Protest in Venezula against President Maduro

- Pranjal Joshi   06-05-2017


Violence is going on in Caracas, which is the capital of Venezuela, with security forces fired tear gas at youths hurling stones and petrol bombs after opposition marches were blocked during a mass rally against President Nicolas Maduro's plan to rewrite the constitution. Whereas, the President of Venezuela Maduro says the crisis is the result of a US-backed capitalist conspiracy. The opposition has vowed to keep up protests for as long as needed to achieve its main demand of fresh elections. Venezuela’s socialist President Nicolas Maduro announced  the creation of a new popular assembly with the ability to re-write the constitution, which foes decried as a power-grab to stifle weeks of anti-government unrest.Maduro, 54, has triggered an article of the constitution that creates a super-body known as a 'constituent assembly. Driving the latest outrage is the decree by Maduro to begin the process of rewriting Venezuela's constitution, which was pushed through in 1999 by Chavez, his predecessor and mentor.'Freddy Guevara, the legislature's first vice president, was whisked away by fellow protesters after apparently being struck in the foot by a tear gas canister. He later emerged with white bandages wrapped around the wound, vowing to stay in the streets until the opposition triumphs.

Five people have been killed in Venezuela's unrest since late Monday. Two died when the bus they were traveling in flipped as it tried to avoid a barricade set up by protesters, according to opposition activists who live near the accident site in Carabobo state. A third person was killed during looting at a shop in the industrial city of Valencia and a motorcyclist died after being struck by a car trying to swerve away from a protest, the chief prosecutor's office said. On Wednesday, Armando Canizales, 17, was killed after being struck in the neck at a protest in a city east of Caracas. Video shows the young man in jeans and a black jacket being rushed by two men on a motorcycle to an ambulance as friends cried, 'No, Armando!'At least 35 people have died in the political turmoil that has gripped Venezuela for a month. Hundreds more have been injured, including more than 150 on Wednesday alone. Caracas-area mayor Ramon Muchacho said 137 of those injured Wednesday suffered cuts, fractures and other wounds. They never had so many patients coming in from a protest as they had on Wednesday. An influential group of US senators filed sweeping legislation on Wednesday to address the crisis in Venezuela, including sanctioning individuals responsible for undermining democracy or involved in corruption.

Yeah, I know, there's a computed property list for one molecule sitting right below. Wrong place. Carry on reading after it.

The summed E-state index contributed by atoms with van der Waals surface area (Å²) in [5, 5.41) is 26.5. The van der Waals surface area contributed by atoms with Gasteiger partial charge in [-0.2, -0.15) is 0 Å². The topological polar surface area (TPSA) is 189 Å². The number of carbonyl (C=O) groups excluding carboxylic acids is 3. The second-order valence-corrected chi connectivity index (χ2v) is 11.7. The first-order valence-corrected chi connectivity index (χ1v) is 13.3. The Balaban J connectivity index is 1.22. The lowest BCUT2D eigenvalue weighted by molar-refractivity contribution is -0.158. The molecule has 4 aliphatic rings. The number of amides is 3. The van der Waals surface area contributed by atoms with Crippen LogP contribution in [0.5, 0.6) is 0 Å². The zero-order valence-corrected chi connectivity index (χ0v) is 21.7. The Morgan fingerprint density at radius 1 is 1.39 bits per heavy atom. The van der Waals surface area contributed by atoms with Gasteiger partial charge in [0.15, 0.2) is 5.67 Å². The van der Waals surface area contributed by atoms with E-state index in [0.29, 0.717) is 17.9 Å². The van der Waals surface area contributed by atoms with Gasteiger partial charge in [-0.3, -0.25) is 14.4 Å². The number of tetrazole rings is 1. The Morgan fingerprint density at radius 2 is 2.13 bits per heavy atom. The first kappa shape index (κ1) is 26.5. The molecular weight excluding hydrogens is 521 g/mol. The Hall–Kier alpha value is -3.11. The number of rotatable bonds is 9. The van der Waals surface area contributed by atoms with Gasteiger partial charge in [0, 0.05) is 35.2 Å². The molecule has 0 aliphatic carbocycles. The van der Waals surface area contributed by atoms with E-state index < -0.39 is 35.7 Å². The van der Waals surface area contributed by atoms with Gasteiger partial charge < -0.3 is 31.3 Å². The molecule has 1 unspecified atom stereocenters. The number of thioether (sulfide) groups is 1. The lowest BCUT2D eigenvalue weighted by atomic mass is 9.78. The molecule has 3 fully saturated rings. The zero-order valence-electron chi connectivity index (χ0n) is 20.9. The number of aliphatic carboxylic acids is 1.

Opposition leaders call the planned constitutional assembly a ploy to keep Maduro and his allies in power by putting off regional elections scheduled for this year and a presidential election that was to be held in 2018. Opinion polls have suggested the socialists would lose both elections badly at a time of widespread anger over triple-digit inflation and shortages of food and other goods. Luis Emilio Rondon, one of five members of the electoral council and the only one who in the past has sided with opposition initiatives, said Maduro's decree alone was not enough to convoke a constitutional assembly. He contended the idea of holding an assembly would need to go first to Venezuelans for a general vote, a step the president did not mention in announcing its creation.